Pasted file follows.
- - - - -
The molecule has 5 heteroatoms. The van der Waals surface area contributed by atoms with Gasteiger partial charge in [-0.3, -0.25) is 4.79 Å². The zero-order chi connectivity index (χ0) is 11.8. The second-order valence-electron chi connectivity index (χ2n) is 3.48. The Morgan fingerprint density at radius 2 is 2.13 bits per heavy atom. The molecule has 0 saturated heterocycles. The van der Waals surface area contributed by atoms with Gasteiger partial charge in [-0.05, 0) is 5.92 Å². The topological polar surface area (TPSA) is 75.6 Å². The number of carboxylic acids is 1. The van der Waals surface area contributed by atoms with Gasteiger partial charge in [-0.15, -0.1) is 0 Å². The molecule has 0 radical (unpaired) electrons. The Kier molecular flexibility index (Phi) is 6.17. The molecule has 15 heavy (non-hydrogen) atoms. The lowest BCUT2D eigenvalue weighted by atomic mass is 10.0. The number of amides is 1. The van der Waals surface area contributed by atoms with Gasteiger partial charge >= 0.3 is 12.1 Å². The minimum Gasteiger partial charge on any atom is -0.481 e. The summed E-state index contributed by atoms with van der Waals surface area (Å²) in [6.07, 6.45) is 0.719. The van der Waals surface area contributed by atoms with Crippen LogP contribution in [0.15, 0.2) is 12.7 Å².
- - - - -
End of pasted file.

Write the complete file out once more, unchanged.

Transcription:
The molecule has 5 heteroatoms. The van der Waals surface area contributed by atoms with Gasteiger partial charge in [-0.3, -0.25) is 4.79 Å². The zero-order chi connectivity index (χ0) is 11.8. The second-order valence-electron chi connectivity index (χ2n) is 3.48. The Morgan fingerprint density at radius 2 is 2.13 bits per heavy atom. The molecule has 0 saturated heterocycles. The van der Waals surface area contributed by atoms with Gasteiger partial charge in [-0.05, 0) is 5.92 Å². The topological polar surface area (TPSA) is 75.6 Å². The number of carboxylic acids is 1. The van der Waals surface area contributed by atoms with Gasteiger partial charge in [-0.15, -0.1) is 0 Å². The molecule has 0 radical (unpaired) electrons. The Kier molecular flexibility index (Phi) is 6.17. The molecule has 15 heavy (non-hydrogen) atoms. The lowest BCUT2D eigenvalue weighted by atomic mass is 10.0. The number of amides is 1. The van der Waals surface area contributed by atoms with Gasteiger partial charge >= 0.3 is 12.1 Å². The minimum Gasteiger partial charge on any atom is -0.481 e. The summed E-state index contributed by atoms with van der Waals surface area (Å²) in [6.07, 6.45) is 0.719. The van der Waals surface area contributed by atoms with Crippen LogP contribution in [0.15, 0.2) is 12.7 Å².